EIR published an article by General Medaris: "Stop the OSI's Assault against German-American Scientists!" Editorials in New Solidarity described Rudolph as an American "patriot" and suggested that OSI prosecutors were Soviet agents and "traitors" who perhaps should be executed for treason. Their activities were said to be a plot to undermine the SDI by demoralizing and deporting America's brilliant cadre of Peenemünde scientists. The Schiller Institute expanded the list of patriotic martyrs to include John (Ivan the Terrible) Demjanjuk of Treblinka fame; Karl Linnas, the butcher of the Tartu death camp; and Tscherim Soobzokov, a Waffen SS mass murderer whose attorney, Michael Dennis, was also LaRouche's attorney. (Just why autoworker Demjanjuk, construction surveyor Linnas, and Paterson, New Jersey, ward heeler Soobzokov were vital to SDI was never explained.)
In 1985 the old-timers held their fortieth reunion at the Alabama Space and Rocket Museum beneath a giant picture of von Braun. Linda Hunt, a former Cable Network News reporter, recalled a darkened auditorium full of aging Nazis eagerly watching a slide show of the latest laser-beam weapons. She said that when the lights went on, the FEF's Marsha Freeman went to the front and delivered a tirade against the OSI to hearty applause.
This event was mild compared with the Krafft Ehricke Memorial Conference held that year in Reston, Virginia. Sponsored by the FEF and the Schiller Institute, it united support for SDI, defense of Nazi war criminals, glorification of Peenemünde, and a messianic vision of the conquest of outer space. Fusion boasted that participants included "military, scientific, and diplomatic representatives from four continents." Former top Nazi scientist Hermann Oberth sent greetings from West Germany hailing Ehricke's "vision of 'Homo Sapiens Extraterrestris,' " the New Man who would leave behind the "flaming harbors of the Earth." Speakers included Admiral Zenker and Peenemünde rocketeer Konrad Dannenberg. LaRouche gave the keynote address, entitled "Krafft Ehricke's Enduring Contribution to the Future Generations of Global and Interplanetary Civilization." Resolutions were passed calling on President Reagan to adopt LaRouche's crash program for SDI and halt the Justice Department's investigation of the old-timers. Since the only old-timers being probed were those who allegedly served at Mittelwerk, the FEF/Schiller Institute's hoopla about underground factories on the moon and the spirit of Peenemünde in space technology was suggestive, at the least.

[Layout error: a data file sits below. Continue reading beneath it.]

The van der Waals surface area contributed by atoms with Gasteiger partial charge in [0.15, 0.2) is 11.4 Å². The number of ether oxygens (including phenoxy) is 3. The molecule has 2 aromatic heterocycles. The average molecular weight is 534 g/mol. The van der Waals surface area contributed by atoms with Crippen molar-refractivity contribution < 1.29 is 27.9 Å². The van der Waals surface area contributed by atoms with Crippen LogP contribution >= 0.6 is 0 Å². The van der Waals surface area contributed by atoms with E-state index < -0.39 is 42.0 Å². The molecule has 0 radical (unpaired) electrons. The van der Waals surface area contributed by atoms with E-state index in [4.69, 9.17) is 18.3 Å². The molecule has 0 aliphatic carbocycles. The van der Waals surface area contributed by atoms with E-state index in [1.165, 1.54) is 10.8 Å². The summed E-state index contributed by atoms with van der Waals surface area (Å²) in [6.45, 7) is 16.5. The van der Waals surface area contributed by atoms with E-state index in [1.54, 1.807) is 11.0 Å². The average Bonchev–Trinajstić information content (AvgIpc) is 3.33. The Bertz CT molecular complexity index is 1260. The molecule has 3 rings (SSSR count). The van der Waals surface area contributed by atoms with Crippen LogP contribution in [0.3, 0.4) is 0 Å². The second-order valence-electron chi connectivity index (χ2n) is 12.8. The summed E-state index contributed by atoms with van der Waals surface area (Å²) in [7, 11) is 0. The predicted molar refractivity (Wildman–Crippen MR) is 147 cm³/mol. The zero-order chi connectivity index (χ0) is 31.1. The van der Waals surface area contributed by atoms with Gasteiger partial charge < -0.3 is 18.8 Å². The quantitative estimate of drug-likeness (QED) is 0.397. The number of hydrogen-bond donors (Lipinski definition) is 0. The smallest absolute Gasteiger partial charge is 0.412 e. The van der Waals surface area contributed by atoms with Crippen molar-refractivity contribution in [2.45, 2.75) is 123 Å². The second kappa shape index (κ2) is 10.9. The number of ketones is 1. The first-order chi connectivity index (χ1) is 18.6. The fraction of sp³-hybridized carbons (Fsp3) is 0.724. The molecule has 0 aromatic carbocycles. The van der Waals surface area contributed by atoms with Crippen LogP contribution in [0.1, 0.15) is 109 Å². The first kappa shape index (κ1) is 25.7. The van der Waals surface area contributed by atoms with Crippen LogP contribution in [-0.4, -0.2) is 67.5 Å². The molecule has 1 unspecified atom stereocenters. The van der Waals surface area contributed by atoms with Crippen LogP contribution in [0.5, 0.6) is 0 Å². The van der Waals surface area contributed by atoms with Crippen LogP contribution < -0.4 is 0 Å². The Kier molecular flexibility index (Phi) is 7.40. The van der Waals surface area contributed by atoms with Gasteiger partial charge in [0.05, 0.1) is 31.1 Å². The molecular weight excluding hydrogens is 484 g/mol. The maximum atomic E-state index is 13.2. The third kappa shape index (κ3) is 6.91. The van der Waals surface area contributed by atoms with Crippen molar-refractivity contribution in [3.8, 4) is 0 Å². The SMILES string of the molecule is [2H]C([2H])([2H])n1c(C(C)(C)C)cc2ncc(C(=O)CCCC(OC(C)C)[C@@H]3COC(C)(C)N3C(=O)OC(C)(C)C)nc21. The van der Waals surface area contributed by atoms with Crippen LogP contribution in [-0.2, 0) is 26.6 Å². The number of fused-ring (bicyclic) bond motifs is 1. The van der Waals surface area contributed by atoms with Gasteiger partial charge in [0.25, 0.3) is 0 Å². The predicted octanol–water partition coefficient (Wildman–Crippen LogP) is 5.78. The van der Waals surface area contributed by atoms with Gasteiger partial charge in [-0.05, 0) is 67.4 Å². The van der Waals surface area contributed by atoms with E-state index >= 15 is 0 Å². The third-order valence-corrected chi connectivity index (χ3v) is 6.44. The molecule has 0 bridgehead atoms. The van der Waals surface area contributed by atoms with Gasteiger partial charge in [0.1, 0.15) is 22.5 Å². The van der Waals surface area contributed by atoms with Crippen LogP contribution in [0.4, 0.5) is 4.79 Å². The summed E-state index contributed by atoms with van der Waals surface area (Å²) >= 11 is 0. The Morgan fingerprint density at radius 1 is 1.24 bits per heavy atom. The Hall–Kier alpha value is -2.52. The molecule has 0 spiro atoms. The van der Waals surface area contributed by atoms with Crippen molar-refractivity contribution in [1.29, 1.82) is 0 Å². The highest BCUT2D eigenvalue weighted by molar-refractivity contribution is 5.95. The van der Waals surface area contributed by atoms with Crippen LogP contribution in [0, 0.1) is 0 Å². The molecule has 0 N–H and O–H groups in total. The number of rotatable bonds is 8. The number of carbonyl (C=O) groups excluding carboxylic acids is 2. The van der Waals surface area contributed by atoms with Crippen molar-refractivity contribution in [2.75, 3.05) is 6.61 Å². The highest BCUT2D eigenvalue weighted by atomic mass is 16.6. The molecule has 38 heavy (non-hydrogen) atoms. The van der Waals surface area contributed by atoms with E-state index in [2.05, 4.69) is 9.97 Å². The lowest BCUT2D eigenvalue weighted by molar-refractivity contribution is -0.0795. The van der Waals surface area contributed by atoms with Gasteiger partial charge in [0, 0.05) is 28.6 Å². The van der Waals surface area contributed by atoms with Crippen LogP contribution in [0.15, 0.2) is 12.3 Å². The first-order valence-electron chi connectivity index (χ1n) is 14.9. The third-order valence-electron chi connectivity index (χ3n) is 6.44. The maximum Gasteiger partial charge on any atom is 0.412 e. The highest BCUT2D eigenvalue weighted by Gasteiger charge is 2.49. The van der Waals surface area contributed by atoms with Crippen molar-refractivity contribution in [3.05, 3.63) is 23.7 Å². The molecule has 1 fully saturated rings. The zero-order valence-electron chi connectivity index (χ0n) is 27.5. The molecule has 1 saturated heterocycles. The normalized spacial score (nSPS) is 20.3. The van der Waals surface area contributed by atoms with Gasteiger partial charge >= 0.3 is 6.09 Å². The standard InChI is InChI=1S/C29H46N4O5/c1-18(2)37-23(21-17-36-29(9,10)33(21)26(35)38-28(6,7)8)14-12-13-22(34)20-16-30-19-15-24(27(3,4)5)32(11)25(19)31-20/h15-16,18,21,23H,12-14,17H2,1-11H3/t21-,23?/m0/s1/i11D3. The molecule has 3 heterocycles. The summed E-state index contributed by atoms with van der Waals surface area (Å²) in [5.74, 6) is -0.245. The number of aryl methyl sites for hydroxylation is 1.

Over the next two years LaRouche assumed Krafft Ehricke's mantle. He outlined plans for cities on Mars and in the asteroid belt—an extension of his earlier earthbound citybuilding schemes so reminiscent of the SS plans for Aryan colonies in occupied Russia. His prototype design for a space city was based on the geometry of cosmic spirals. He said his inspiration had come from the work of German scientists who, at the end of the war, while "awaiting reassignments" (presumably to the Redstone Arsenal) had amused themselves by drawing up plans for rebuilding the Ruhr.
While thus dreaming of a new Ruhr on Mars, LaRouche did not forget the Green Steppes of Earth. In a speech at a September 3, 1987, EIR seminar in Munich, he claimed that when he promoted SDI in the early 1980s he had intended it only as the first stage in the most awesome revolution in the history of military technology—the development of "mass-killing" weapons using the "full range of the electromagnetic spectrum." Such weapons would make possible the "true total war." Aimed eastward, they could fry the entire Soviet population while leaving Soviet factories and railroads intact. LaRouche told his audience of military officers and Bavarian defense contractors that whoever develops microwave weapons first can "dominate this planet."